Third wave feminism definition

3rd Wave Feminism

In a time when women were prohibited from wearing pants, donning “bloomers” to straddle a bicycle saddle was seen as a bold statement of protest, liberation, and freedom. As the bicycle’s popularity soared in the 1890’s, it became a symbol of mobility, and as women began moving out of the cloistered domestic realm, the bicycle became not only a symbol but a tool of activism.

Today, especially in Los Angeles’ Car Kingdom, the bicycle is still a symbol and a tool of activism. It’s a bold statement against oil consumption, traffic, and pollution, and like all other forms of activism, it’s not easy. Cyclists are often denied their rights to the road by motorists and law enforcement. Riding a bicycle can be dangerous and discouraging. It’s not too unlike confronting men with their sexism, suffering the humiliation of gendered condescension, or constantly wondering if people are seeing you or your sex.

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The Third Wave is innately ambiguous due to the fact that there has yet to be a legal achievement or formalized goal associated with it, like voting rights with the First Wave and Roe vs. Wade with the Second Wave. Many of the outstanding goals seem to be relics of the Second Wave movement, such as striving to elect the first female president in the United States. The stigmatization of the feminist movement by the New Right during the 1980s damaged the pillars of the women's movement and allowed for many women to fall away from the feminist movement and claim to be part of a post-feminist era.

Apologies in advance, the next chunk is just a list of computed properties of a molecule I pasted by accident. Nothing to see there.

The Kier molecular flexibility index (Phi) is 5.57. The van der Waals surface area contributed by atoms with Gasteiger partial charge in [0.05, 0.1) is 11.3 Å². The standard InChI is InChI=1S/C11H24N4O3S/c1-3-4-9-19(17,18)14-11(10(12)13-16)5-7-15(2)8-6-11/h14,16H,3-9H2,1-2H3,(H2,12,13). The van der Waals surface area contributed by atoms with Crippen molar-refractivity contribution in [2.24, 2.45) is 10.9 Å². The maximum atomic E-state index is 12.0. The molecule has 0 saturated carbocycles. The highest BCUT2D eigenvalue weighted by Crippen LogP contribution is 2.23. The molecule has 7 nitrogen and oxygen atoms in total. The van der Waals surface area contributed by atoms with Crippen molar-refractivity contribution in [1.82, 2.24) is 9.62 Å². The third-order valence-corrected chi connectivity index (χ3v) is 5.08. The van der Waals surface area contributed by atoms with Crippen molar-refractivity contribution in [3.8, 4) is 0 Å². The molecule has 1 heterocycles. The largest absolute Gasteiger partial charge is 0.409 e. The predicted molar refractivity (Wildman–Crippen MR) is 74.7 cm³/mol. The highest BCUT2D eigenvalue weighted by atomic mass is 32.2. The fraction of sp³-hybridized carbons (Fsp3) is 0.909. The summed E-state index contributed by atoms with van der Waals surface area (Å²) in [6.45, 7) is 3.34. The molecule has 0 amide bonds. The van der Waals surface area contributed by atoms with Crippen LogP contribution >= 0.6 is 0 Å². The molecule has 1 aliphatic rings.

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One moment that catalyzed the Third Wave was the Clarence Thomas Supreme Court confirmation hearings in 1991, when the Senate Judiciary Commission suppressed information about Thomas' alleged sexual harassment of Anita Hill. The hearings brought into focus the intersection between race and gender, and this widely-viewed public controversy created an renewed awareness of the feminist movement, and that it had not yet ended and, in fact, a new generation of activists were just getting started.

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Without the lens of history in front of us - showing us the connection between the victories of yesteryear and today's struggles - it is still difficult to truly define what the Third Wave is and what it means to women. But one purpose of the Third Wave has been made abundantly clear: to raise awareness of what discrimination still exists and who is out there, ready to face it.

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There must be a widespread understanding that feminism does apply to men. Therefore, men who stand up for feminist issues may, and should, be identified as feminist. It is counterproductive and hypocritical to discuss gender equality while simultaneously creating a double standard towards males who share feminist values.

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What is third wave feminism? | Yahoo Answers

1st wave: Suffrage movement, mostly. Also some of the "special laws" you mentioned, but not as much.
2nd wave: The main focus was on anti-discrimination legislature so that women could pursue jobs they wanted, and trying to end the "housewife" image that most people at the time associated with women. Basically, it was about broadening women's horizons. They also dealt with rape issues and issues of domestic violence which had previously been ignored.
3rd-wave feminism is a bit more disorganized. Key issues are birth control, abortion, LGBT rights, and minimizing gender roles for both …

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